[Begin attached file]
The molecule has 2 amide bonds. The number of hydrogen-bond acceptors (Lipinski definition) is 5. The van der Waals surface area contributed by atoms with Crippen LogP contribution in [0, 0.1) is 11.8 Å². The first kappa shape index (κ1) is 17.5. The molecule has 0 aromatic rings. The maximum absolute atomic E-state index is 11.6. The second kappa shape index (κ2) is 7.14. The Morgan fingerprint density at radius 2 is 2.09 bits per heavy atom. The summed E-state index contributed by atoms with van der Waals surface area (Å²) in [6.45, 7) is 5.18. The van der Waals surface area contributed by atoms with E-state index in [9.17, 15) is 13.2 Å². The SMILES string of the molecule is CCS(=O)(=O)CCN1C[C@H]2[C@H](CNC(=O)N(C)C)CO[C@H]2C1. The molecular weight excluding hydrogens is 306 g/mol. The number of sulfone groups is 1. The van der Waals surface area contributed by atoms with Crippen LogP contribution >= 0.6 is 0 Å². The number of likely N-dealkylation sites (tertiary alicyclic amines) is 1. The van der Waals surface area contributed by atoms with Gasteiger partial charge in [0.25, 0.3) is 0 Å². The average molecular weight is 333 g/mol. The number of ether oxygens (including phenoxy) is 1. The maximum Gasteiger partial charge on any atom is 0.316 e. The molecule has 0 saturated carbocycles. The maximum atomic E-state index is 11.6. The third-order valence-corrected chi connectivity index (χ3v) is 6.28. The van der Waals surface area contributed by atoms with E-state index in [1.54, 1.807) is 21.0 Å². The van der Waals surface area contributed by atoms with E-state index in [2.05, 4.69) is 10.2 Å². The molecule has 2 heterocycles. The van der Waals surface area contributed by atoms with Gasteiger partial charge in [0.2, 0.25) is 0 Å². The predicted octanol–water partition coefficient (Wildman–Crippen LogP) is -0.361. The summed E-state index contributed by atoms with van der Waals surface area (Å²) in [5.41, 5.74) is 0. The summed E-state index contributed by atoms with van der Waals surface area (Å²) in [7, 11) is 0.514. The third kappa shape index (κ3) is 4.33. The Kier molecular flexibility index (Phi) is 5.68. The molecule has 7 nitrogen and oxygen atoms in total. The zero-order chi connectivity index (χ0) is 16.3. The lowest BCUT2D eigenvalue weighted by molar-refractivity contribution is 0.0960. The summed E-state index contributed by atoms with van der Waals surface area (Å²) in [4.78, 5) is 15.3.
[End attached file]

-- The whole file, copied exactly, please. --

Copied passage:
The molecule has 2 amide bonds. The number of hydrogen-bond acceptors (Lipinski definition) is 5. The van der Waals surface area contributed by atoms with Crippen LogP contribution in [0, 0.1) is 11.8 Å². The first kappa shape index (κ1) is 17.5. The molecule has 0 aromatic rings. The maximum absolute atomic E-state index is 11.6. The second kappa shape index (κ2) is 7.14. The Morgan fingerprint density at radius 2 is 2.09 bits per heavy atom. The summed E-state index contributed by atoms with van der Waals surface area (Å²) in [6.45, 7) is 5.18. The van der Waals surface area contributed by atoms with E-state index in [9.17, 15) is 13.2 Å². The SMILES string of the molecule is CCS(=O)(=O)CCN1C[C@H]2[C@H](CNC(=O)N(C)C)CO[C@H]2C1. The molecular weight excluding hydrogens is 306 g/mol. The number of sulfone groups is 1. The van der Waals surface area contributed by atoms with Crippen LogP contribution >= 0.6 is 0 Å². The number of likely N-dealkylation sites (tertiary alicyclic amines) is 1. The van der Waals surface area contributed by atoms with Gasteiger partial charge in [0.25, 0.3) is 0 Å². The average molecular weight is 333 g/mol. The number of ether oxygens (including phenoxy) is 1. The maximum Gasteiger partial charge on any atom is 0.316 e. The molecule has 0 saturated carbocycles. The maximum atomic E-state index is 11.6. The third-order valence-corrected chi connectivity index (χ3v) is 6.28. The van der Waals surface area contributed by atoms with E-state index in [1.54, 1.807) is 21.0 Å². The van der Waals surface area contributed by atoms with E-state index in [2.05, 4.69) is 10.2 Å². The molecule has 2 heterocycles. The van der Waals surface area contributed by atoms with Gasteiger partial charge in [0.2, 0.25) is 0 Å². The predicted octanol–water partition coefficient (Wildman–Crippen LogP) is -0.361. The summed E-state index contributed by atoms with van der Waals surface area (Å²) in [5.41, 5.74) is 0. The summed E-state index contributed by atoms with van der Waals surface area (Å²) in [7, 11) is 0.514. The third kappa shape index (κ3) is 4.33. The Kier molecular flexibility index (Phi) is 5.68. The molecule has 7 nitrogen and oxygen atoms in total. The zero-order chi connectivity index (χ0) is 16.3. The lowest BCUT2D eigenvalue weighted by molar-refractivity contribution is 0.0960. The summed E-state index contributed by atoms with van der Waals surface area (Å²) in [4.78, 5) is 15.3.